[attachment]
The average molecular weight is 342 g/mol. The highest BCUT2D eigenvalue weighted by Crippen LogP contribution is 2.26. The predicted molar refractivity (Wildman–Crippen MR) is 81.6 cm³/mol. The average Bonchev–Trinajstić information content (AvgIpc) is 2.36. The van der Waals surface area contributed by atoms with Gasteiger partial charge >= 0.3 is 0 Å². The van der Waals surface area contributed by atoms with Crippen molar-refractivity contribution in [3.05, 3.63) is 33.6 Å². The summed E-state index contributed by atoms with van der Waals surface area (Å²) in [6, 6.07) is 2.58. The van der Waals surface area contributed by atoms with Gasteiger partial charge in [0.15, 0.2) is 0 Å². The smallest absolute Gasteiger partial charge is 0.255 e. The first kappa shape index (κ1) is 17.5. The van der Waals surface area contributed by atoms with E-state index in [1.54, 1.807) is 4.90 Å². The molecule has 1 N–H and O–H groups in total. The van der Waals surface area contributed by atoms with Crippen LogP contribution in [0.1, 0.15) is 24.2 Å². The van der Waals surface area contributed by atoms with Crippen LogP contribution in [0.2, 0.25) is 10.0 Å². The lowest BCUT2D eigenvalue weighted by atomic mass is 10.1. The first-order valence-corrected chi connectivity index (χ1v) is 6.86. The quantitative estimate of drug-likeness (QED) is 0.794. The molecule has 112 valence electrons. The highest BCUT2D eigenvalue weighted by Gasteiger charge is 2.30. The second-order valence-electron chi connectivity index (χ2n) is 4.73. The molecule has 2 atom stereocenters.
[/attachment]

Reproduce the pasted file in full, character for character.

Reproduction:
The average molecular weight is 342 g/mol. The highest BCUT2D eigenvalue weighted by Crippen LogP contribution is 2.26. The predicted molar refractivity (Wildman–Crippen MR) is 81.6 cm³/mol. The average Bonchev–Trinajstić information content (AvgIpc) is 2.36. The van der Waals surface area contributed by atoms with Gasteiger partial charge >= 0.3 is 0 Å². The van der Waals surface area contributed by atoms with Crippen molar-refractivity contribution in [3.05, 3.63) is 33.6 Å². The summed E-state index contributed by atoms with van der Waals surface area (Å²) in [6, 6.07) is 2.58. The van der Waals surface area contributed by atoms with Gasteiger partial charge in [0.15, 0.2) is 0 Å². The smallest absolute Gasteiger partial charge is 0.255 e. The first kappa shape index (κ1) is 17.5. The van der Waals surface area contributed by atoms with E-state index in [1.54, 1.807) is 4.90 Å². The molecule has 1 N–H and O–H groups in total. The van der Waals surface area contributed by atoms with Crippen LogP contribution in [0.1, 0.15) is 24.2 Å². The van der Waals surface area contributed by atoms with Crippen LogP contribution in [0.2, 0.25) is 10.0 Å². The lowest BCUT2D eigenvalue weighted by atomic mass is 10.1. The first-order valence-corrected chi connectivity index (χ1v) is 6.86. The quantitative estimate of drug-likeness (QED) is 0.794. The molecule has 112 valence electrons. The highest BCUT2D eigenvalue weighted by Gasteiger charge is 2.30. The second-order valence-electron chi connectivity index (χ2n) is 4.73. The molecule has 2 atom stereocenters.